Septuaginta: A Reader's Edition - hardcover blue, 2 volumesHendrickson Publishers / 2018 / Hardcover$66.99 Retail:5 Stars Out Of 5 4 Reviews
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Smith Gap Billy5 Stars Out Of 5Septuaginta readers additionJune 17, 2019Smith Gap BillyQuality: 5Value: 5Meets Expectations: 5In my opinion this is a fantastic resource. It's like reading the Greek New Testament using Kubo's Greek English lexicon of the New Testament only the text is on the same page and of course it's the Septuagint. It is really exactly the type of resource that I was looking for and I love using it. I remember the professor that taught us Koine quoting one of his professor's from DTS saying "if you want to read the New Testament learn Koine if you want to understand the New Testament read the Septuagint". This resource certainly makes that a lot easier.
Jacob WilsonAge: 25-34Gender: Male5 Stars Out Of 5A Must Have.May 24, 2019Jacob WilsonAge: 25-34Gender: MaleQuality: 5Value: 5Meets Expectations: 5Ok, maybe not a must have for everyone. But if you're learning Greek, want to learn Greek, or are proficient, then these are an invaluable resource. The addition of the running dictionary makes the Septuagint super accessible and readable.
The Septuagint is the Greek translation of the Old Testament from the 2nd-3rd century BC. It is the earliest extant Greek translation from the original Hebrew Scriptures. It is quoted multiple times in the NT Epistles, and was most likely used in circulation among Greek-speaking Jews.
The Reader's Editions combines, for the first time, the text of the Septuagint with a running dictionary of uncommon words at the bottom of the page. All of the words at the bottom include a gloss of the meaning, plus parsings for verbs. This is SO helpful when reading through a text as it creates a seamless reading experience (which means I don't have to flip to the back of the book to find a weird word in a dictionary for 10 minutes).
These books are big, and weighty, and are definitely intended to stay on your desk. I would love to see a 3 or 4 volume editions in a portable size, as I think Reader's editions lend themselves more towards devotional reading than critical study. **bible graciously provided for review by Hendricksen Academic
pastor JeffVentura, CAAge: 55-65Gender: male5 Stars Out Of 5Reader's Edition of SeptuagintDecember 31, 2018pastor JeffVentura, CAAge: 55-65Gender: maleQuality: 5Value: 5Meets Expectations: 5This version of the Septuagint is great, much better than a previous version I had. The font and page format are very readable and the page bottom brief vocabulary glosses for unfamiliar and less used words really helps to promote reading. I highly recommend this reader to get into the Greek OT.
Rick5 Stars Out Of 5Hendrickson's Septuaginta in HardbackNovember 20, 2018RickQuality: 5Value: 5Meets Expectations: 5I'm very pleased with Hendrickson's Septuaginta, a two-volume hardback set designed for those who want to read the Septuagint in the Greek.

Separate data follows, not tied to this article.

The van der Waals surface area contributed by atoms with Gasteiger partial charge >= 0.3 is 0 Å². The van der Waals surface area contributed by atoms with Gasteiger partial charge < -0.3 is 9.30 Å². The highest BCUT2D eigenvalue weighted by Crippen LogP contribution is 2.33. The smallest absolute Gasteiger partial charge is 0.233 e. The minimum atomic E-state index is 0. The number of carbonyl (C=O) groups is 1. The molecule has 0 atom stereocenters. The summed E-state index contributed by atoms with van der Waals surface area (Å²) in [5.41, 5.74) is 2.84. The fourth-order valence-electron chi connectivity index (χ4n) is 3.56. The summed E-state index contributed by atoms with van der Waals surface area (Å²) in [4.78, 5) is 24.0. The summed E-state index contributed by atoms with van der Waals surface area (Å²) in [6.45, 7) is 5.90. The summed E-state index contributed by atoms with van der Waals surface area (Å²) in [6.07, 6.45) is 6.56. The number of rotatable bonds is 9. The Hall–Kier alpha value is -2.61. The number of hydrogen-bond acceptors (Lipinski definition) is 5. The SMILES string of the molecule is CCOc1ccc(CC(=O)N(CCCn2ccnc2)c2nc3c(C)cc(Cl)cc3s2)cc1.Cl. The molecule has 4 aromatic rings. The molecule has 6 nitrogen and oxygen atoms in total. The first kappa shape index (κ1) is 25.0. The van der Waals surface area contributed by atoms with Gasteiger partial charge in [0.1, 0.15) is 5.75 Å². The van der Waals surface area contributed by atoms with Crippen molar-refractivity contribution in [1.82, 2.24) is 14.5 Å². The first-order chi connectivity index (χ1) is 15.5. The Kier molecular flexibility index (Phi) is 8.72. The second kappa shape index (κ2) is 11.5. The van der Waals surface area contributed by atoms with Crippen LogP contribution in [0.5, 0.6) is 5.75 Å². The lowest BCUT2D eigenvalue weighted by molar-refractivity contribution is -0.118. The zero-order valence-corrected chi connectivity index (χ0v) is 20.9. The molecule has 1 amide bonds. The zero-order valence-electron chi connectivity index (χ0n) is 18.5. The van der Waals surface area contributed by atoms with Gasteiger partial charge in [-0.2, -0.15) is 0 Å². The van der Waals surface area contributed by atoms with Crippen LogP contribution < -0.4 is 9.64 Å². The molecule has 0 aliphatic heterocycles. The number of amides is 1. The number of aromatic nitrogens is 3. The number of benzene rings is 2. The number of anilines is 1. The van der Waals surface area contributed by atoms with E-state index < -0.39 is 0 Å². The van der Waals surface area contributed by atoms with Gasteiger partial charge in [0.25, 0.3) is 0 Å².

Each volume is 9 1/2 inches tall and 6 5/8 inches wide. The first volume is 2 7/16 inches thick, while Volume 2 is a bit thinner at 2 3/16". The text is in a single-column layout in a paragraph format. The text column is 121 mm wide and displays about 81 characters per line.
Each page is 235 mm (9.25") tall and 158 mm (6.2") wide. Margins are 19 to 21 mm at the top, 13 mm at the bottom, as much as 20 mm at the gutter, and 15 to 16 mm on the outside.
I compared the font to the commonly available Symbol font. Capitals in the text are about as tall as a 10 pt capital in Symbol, while lowercase letters are close to a 9.5 pt Symbol character. The line height is a very pleasing 4.6 mm (13 points).
Verse numbers are provided in bold print in the text, which is not line matched. But ghosting is minimal.
The vocabulary apparatus at the bottom of the page includes words that appear in the Septuagint fewer than 100 times and in the Greek New Testament fewer than 30 times. It's an excellent help in building your vocabulary. The apparatus is arranged in two columns and includes parsing information and a gloss (rather than a definition). The font for English characters in the apparatus is comparable to a 9.5 pt Times New Roman.
Each book of the Bible begins on a separate page, with book titles at the center top of the page, and page numbers at the inside top. The headings that separate the text into sections is in about a 10 pt font. There are no book introductions, but the same overall introduction to this reader's edition appears in each volume.
The paper is excellent. Each sheet is about 62 microns thick and is off white in color. I estimate the paper weight at about 57 gsm (I could be off by 10% or so). The paper has a matte finish, so there is no annoying gloss to cause you to adjust the lamp-page-eye angle.
Print non-uniformity is mild: occasionally you'll notice a page printed a bit more darkly or lightly than nearby pages. The binding is sewn, and the volumes lie flat when open. You'll not find a concordance or maps in these volumes, but each has two dark blue ribbon markers 340 mm long and 6 mm wide, as well as blue and white head and tail bands.
Each volume includes the same glossary at the end. The glossary spans 14 pages and includes about 330 words. It's presented in a two-column format in a font that's somewhere between 9.5 and 10 points in height. The glossary defines words that are too common to be included in the page-bottom apparatus.
These are sturdy, cloth-over-board hardbacks and I recommend them highly, but only to those who know some Greek and want to learn more.
I did a detailed video review, which is available at my YouTube channel. Go to YouTube and search for R. Grant Jones. If you see a black-and-white photo of an old guy in a beard (it's actually John Muir), you're in the right place.
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